However, Leslie-Anne Huff and her character’s no-nonsense attitude are already a breath of fresh air in comparison to the melodramatic Heretics. Her killing practical non-character Beau this week, Stefan’s finally killing Julian last week, and Damon “killing” everyone a few weeks ago before bring an urgency and momentum that this season has severely lacked. That’s not surprising though, because The Vampire Diaries earned its stripes on urgency and momentum and killing characters left and right.

The Caroline plot, which picks up where last episode left off with her, lacks that urgency and momentum though. That’s due to the combination of the known endgame of it all, as well as the fact that Caroline is sedated for the majority of the plot and Alaric is on the longest taxi ride ever. The plot doesn’t really pick up in all of the looking through glass and magical yammering until Stefan goes into Caroline’s mind to have “a date.” That moment works for the Stefan/Caroline pairing much more than the greatest hits montage of their relationship later, as the latter is a device that may play well to the shippers but really feels out of place structurally when the show does it (as it’s done before with Damon and Elena). Stefan keeping Caroline company in her mind and their phone call at the end of the episode honestly do all of the work for the couple, and those moments do it much better than the montage.


As for the Damon plot, like clockwork, the Bonnie/Damon friendship aspects are a highlight. But it also has the secret of Damon “killing” Elena looming over it, along with Enzo and another one of his terrible plans causing a mess for everything else. And to think, this all begins with the aftermath Damon’s one night stand with “Krystal with a K” and Bonnie line of the night in calling Nora and Mary-Louise “a very bad L-Word rerun.” Damon spends this entire episode agonizing over and lying to Bonnie about the Elena thing, only for it all to end with Enzo, of all characters, admitting that Elena is alive and he has her kept safe in New York. Enzo gets to live another day, because he’s in the flash forwards, and there is no tension to speak of, again.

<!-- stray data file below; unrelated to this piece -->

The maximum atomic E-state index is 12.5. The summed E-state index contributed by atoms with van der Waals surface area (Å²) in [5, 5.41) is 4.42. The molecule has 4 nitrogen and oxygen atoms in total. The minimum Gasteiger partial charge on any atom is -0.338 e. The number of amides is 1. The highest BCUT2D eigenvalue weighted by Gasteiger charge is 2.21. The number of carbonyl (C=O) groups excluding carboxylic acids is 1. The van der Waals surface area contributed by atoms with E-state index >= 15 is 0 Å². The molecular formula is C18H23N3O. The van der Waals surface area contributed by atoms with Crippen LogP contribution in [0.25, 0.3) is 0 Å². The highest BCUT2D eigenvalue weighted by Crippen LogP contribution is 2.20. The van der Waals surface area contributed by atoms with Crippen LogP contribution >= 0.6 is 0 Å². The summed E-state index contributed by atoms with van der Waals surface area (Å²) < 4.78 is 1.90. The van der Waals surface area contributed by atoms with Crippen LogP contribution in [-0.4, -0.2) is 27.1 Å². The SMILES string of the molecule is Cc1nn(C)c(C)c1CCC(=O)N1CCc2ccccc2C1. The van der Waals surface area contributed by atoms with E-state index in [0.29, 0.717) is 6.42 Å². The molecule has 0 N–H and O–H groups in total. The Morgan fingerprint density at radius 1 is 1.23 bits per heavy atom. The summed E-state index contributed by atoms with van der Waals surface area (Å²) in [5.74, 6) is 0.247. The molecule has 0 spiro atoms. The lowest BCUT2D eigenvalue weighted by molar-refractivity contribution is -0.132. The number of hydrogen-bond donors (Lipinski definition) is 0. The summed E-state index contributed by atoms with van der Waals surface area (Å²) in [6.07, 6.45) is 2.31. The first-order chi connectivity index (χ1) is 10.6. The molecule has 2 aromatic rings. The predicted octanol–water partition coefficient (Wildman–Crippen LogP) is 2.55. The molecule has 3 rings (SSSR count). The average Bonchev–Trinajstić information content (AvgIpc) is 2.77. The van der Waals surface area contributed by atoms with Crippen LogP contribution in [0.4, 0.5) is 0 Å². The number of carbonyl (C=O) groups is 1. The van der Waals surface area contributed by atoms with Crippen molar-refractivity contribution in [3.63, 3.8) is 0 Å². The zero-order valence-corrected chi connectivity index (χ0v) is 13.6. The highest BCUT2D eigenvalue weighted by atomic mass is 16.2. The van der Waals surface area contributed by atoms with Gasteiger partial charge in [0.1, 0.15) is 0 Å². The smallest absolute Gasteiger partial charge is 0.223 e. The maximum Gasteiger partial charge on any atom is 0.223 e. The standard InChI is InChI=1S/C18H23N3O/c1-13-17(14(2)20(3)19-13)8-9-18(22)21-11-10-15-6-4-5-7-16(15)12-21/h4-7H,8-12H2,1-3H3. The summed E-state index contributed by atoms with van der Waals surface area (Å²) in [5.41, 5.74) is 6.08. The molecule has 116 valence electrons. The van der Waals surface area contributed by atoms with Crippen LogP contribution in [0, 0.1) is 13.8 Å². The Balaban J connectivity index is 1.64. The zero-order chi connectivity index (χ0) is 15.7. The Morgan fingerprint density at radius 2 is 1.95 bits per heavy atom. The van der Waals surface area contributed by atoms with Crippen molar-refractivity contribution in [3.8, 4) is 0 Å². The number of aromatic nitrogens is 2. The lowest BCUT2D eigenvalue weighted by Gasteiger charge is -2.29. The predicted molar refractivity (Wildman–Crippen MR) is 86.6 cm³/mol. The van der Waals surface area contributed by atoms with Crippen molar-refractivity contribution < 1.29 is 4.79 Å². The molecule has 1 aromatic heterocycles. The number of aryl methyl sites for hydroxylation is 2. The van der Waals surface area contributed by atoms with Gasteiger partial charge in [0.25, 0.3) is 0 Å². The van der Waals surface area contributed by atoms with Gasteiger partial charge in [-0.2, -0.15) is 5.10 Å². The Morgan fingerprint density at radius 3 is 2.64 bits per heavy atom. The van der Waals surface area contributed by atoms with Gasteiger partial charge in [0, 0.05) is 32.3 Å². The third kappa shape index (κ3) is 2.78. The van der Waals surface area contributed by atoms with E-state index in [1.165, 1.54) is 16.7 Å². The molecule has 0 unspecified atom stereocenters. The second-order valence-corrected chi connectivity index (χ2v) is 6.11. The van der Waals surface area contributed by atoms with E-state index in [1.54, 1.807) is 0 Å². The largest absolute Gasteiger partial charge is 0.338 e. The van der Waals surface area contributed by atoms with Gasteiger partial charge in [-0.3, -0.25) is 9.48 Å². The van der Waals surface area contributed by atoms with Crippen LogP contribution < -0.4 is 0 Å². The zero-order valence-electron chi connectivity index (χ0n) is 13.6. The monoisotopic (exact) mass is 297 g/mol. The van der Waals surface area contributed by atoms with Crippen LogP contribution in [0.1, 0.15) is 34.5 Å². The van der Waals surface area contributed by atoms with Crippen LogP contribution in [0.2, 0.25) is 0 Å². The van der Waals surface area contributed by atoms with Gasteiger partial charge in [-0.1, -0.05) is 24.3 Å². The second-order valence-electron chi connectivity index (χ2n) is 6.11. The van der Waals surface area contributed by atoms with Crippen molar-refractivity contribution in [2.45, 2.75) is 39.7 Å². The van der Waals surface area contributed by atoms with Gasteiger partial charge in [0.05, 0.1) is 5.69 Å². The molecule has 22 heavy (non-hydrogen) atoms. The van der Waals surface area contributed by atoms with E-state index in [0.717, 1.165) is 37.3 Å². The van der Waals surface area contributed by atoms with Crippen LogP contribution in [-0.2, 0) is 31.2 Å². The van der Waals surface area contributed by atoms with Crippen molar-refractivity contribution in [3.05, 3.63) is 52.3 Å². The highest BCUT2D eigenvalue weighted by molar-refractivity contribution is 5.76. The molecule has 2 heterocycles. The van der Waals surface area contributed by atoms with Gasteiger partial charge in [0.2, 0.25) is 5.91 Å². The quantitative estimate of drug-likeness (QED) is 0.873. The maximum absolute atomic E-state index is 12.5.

“This Woman’s Work” is really just a set-up episode in the greater scheme of things. It’s a set-up episode for next week’s Originals crossover, and like the rest of the season, it’s set-up for the world within the flash forwards. Rayna killing Beau and marking Stefan is set-up, and that’s not exactly how such “big” moments should come across in a show like this. It’s not the worst episode of the season, but it’s mighty symptomatic of the biggest problems with this season. As usual, the acting is there, but the actions remain questionable. Hopefully next week’s crossover kicks things into gear.


Stray observations

  • As you can all probably tell, I am not Carrie Raisler. But thanks for letting me fill in for you, Carrie. You missed an episode without Matt Donovan, so I’m wondering if you planned this.
  • This episode title of course comes from the Kate Bush song, “This Woman’s Work.” If you were disappointed the show didn’t play said song, please note that it actually played Greg Laswell’s cover of the song back in season three.
  • “Saint Malo, Louisana 1842” is not “Ancient Greece, 2000 Years Ago,” that’s for sure.
  • Bonnie: “You out of bourbon? How is that possible?” After all of this, Damon still never got to go on a bourbon run.
  • Rayna having to kill her father is pretty moving if you ignore or at least trim his too long “remember everything I taught you” speech.
  • While the flashbacks showed how Beau came to be mute at Rayna’s hands, the entire call to action for her character—as horrible as it is—made me wonder why a hunter’s daughter was not on vervain in the first place.
  • Damon’s throwaway line about being thankful for Enzo in 1953 actually hit pretty hard. Remember when Enzo and Damon’s friendship had potential and could have meant something?
  • You know what would be even more touching about Alaric telling Caroline that the girls are named after his wife and her mom? If the flash forwards didn’t already reveal said names. Then again, maybe I’m just disappointed that one of the twins wasn’t a boy. That’s what I get for holding out hope that Jo’s spirit would live on by Ric going and naming their son “Duke.”
  • Damon: “Wow. You know—you look a lot like my girlfriend and her three doppelgangers.” I personally saw more of a Bonnie with a touch of Elena in Rayna, but the resemblance is sometimes uncanny in pictures.